Our mobile phones are nifty little devices once used only to communicate over long distances. Today, they allow us to do almost everything in the palm of our hands, whether for work or personal transactions.
Powerful though they may be, they’re not invincible to the dangers of the online world. You may find yourself under the threat of a data breach.
This could mean that your phone number may have been compromised, which can lead to criminals accessing sensitive information for identity theft and fraud.
Data breaches happen more often than we think, so it pays to be always prepared. Placing a safety measure for your mobile phone is paramount, so we’ve looked into official government sources and sought insights from security experts.
We’ve also read real-life stories from people who got scammed because their phone numbers were compromised.
Below, we discovered the worst thing that can happen with how much information scammers can get by using your phone number.
So keep reading and don’t miss out on essential tips to prevent scammers from using your phone number in fraudulent activities.
What should you do to recover if your data is exposed in a data breach?
Having your data exposed in a data breach can be frustrating and disheartening, but not all hope is lost.
There are steps you can take to minimize the damages, and here are some of our recommendations:
1. Modify your mobile phone passwords and PINs
After a data breach, ensure to modify your mobile phone passwords and PINs immediately. Having different passwords for each account is important because using a single set of passwords across all your accounts makes it a breeze for cybercriminals to access your accounts.
Experts recommend using passwords with diverse alphanumeric characters, preferably away from identifying data like birthdays and names. These are much more difficult to crack, ensuring that all your accounts remain safe even under the threat of a data breach.
2. Apply multi-factor authentication
Multi-factor authentication, or MFA, is an added layer of protection for your online accounts. Apart from trying to break a comprehensive password, hackers will find it even more difficult to access your phone account because of an MFA.
With MFA in place, sites and apps will send you codes via email or text before you can sign in. Because criminals usually can’t access these, they can’t sign into your accounts.
3. Freeze your credit
Experts recommend that you monitor your credit reports for any changes, as this could indicate identity fraud in action after a data breach.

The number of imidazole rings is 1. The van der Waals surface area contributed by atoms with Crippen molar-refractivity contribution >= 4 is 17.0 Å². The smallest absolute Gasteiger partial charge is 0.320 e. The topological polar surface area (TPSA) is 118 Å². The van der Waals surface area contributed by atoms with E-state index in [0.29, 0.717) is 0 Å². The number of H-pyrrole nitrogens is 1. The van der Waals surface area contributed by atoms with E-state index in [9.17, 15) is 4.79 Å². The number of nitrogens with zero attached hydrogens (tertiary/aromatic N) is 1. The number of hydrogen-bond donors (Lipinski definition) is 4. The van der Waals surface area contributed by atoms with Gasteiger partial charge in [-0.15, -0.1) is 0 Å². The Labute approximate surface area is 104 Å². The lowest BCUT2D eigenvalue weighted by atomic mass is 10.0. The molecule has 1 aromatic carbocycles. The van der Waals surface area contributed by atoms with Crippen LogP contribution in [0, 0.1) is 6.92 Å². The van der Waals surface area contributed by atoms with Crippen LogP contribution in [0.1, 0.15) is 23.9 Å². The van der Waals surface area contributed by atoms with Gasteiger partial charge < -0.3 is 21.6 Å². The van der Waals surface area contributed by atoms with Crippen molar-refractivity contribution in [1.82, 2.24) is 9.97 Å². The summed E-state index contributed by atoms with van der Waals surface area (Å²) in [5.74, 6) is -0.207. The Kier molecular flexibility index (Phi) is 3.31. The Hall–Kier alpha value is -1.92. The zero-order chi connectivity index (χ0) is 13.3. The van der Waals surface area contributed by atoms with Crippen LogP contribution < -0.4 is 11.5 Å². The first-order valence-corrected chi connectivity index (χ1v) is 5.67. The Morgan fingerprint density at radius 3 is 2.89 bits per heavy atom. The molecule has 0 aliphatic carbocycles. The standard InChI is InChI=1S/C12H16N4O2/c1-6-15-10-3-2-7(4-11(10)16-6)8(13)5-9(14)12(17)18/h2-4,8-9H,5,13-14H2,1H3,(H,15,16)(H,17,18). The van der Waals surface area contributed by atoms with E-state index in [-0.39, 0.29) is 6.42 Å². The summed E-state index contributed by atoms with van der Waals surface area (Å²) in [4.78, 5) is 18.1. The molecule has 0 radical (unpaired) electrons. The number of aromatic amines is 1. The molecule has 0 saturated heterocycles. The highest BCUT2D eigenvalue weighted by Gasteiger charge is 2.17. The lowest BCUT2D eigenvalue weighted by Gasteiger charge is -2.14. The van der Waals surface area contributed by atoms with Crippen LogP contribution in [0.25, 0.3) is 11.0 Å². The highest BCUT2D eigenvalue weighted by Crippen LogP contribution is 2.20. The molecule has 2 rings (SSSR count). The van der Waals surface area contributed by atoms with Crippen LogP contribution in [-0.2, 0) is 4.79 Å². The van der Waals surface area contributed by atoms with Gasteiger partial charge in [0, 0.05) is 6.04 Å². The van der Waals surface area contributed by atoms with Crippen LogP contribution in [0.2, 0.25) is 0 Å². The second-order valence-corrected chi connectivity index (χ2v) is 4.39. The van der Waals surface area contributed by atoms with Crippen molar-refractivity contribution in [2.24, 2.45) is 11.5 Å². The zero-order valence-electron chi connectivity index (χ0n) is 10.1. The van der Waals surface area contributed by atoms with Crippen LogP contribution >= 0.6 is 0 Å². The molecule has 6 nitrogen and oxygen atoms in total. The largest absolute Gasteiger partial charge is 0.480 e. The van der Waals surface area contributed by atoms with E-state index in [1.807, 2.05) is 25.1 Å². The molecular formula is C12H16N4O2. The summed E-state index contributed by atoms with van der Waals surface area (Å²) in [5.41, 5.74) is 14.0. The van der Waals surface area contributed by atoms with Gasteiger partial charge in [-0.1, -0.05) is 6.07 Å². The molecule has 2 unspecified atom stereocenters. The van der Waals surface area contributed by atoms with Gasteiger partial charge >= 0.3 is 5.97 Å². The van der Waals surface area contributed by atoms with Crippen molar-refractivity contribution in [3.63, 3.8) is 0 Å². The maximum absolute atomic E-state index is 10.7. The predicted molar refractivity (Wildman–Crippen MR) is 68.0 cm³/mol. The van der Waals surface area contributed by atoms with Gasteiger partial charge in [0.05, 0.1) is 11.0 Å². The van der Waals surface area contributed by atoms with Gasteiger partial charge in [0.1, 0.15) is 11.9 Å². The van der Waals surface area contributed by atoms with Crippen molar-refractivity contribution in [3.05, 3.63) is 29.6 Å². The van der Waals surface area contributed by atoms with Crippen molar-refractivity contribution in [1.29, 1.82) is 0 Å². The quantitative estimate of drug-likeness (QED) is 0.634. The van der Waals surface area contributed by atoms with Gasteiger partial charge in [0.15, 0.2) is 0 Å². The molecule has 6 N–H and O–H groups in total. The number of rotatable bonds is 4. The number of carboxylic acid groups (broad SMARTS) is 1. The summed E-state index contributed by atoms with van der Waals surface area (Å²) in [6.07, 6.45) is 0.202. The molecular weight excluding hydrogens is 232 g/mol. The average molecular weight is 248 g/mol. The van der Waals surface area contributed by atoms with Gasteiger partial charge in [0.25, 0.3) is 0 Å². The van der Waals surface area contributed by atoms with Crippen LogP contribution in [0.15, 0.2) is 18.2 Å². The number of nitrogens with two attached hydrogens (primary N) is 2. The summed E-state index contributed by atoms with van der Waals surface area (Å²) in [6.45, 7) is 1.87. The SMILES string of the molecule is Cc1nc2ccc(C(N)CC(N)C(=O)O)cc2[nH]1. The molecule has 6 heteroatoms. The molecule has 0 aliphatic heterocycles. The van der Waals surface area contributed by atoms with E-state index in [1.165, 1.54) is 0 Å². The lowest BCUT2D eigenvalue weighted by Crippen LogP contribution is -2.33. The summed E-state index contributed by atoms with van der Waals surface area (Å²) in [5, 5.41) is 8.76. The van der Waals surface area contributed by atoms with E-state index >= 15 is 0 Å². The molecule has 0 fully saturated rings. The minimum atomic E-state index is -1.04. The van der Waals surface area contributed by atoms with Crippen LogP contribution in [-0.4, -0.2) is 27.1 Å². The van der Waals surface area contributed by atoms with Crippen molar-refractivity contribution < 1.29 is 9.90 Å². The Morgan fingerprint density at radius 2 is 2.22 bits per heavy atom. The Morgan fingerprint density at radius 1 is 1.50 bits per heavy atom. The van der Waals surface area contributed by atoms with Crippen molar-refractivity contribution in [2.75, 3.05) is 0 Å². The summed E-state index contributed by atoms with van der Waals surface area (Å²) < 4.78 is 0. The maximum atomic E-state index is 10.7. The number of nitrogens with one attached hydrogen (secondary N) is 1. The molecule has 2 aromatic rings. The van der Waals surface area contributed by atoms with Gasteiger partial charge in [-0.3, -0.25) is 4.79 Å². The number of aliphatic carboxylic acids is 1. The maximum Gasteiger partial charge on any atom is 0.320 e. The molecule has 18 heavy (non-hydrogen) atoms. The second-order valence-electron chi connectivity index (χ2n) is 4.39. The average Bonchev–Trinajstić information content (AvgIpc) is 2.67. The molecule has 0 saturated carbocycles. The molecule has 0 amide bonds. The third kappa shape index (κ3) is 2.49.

However, this isn’t a proactive approach to protection. It tells you what has happened and doesn’t help you prevent anything from further escalating.
On the other hand, asking for a credit freeze can help you protect your accounts. All you need to do is contact the three major crediting bureaus for help—it’s free and convenient!
4. Wait for updates from your mobile company
If a data breach exposes your personal information, your mobile company should be responsible for communicating any updates, efforts made, and disclosures about the case.
You should watch your inbox for any company updates. Also, check their social media pages for any news. They should take proactive steps to minimize damages, such as automatically logging you out of your accounts.
You should also wait for an official series of advisories or measures to take following a breach. Remember: not all data breach cases are the same!
5. Consider identity theft protection services
You have the power to protect yourself online, but if you want a more thorough layer of security, consider identity theft protection services.
The only catch is that these services can cost money. Often, companies provide victims of data breaches with free credit monitoring, a feature you typically have to pay for in an identity theft protection service.
An additional benefit from these services would be insurance coverage policies, which can go up to $1 million.
6. Visit IdentityTheft.gov
IdentityTheft.gov is a government website that can help you assess your situation and determine the best option if you find yourself dealing with a data breach.
They offer countless resources to read, along with additional tips and advice on what to do when your personal information is part of an identity theft scam.
How does a data breach happen?
A data breach happens when unauthorized parties access, retrieve, or steal sensitive or confidential information. It can be a highly damaging situation for companies and their users.
Keep in mind that criminals don’t have to access data illegally for it to be a breach—it simply takes unauthorized access to a given network or system.
Data breaches happen after cybercriminals gain access to networks and local files and bypass existing network securities.
Many believe that data breaches happen through malware or hacking, but they can also happen through credit card fraud, loss or theft of hard drives, insider leaks, employee negligence, and other types of human error.
Some of the most common cyberattacks criminals use in data breaches are phishing, malware, and ransomware.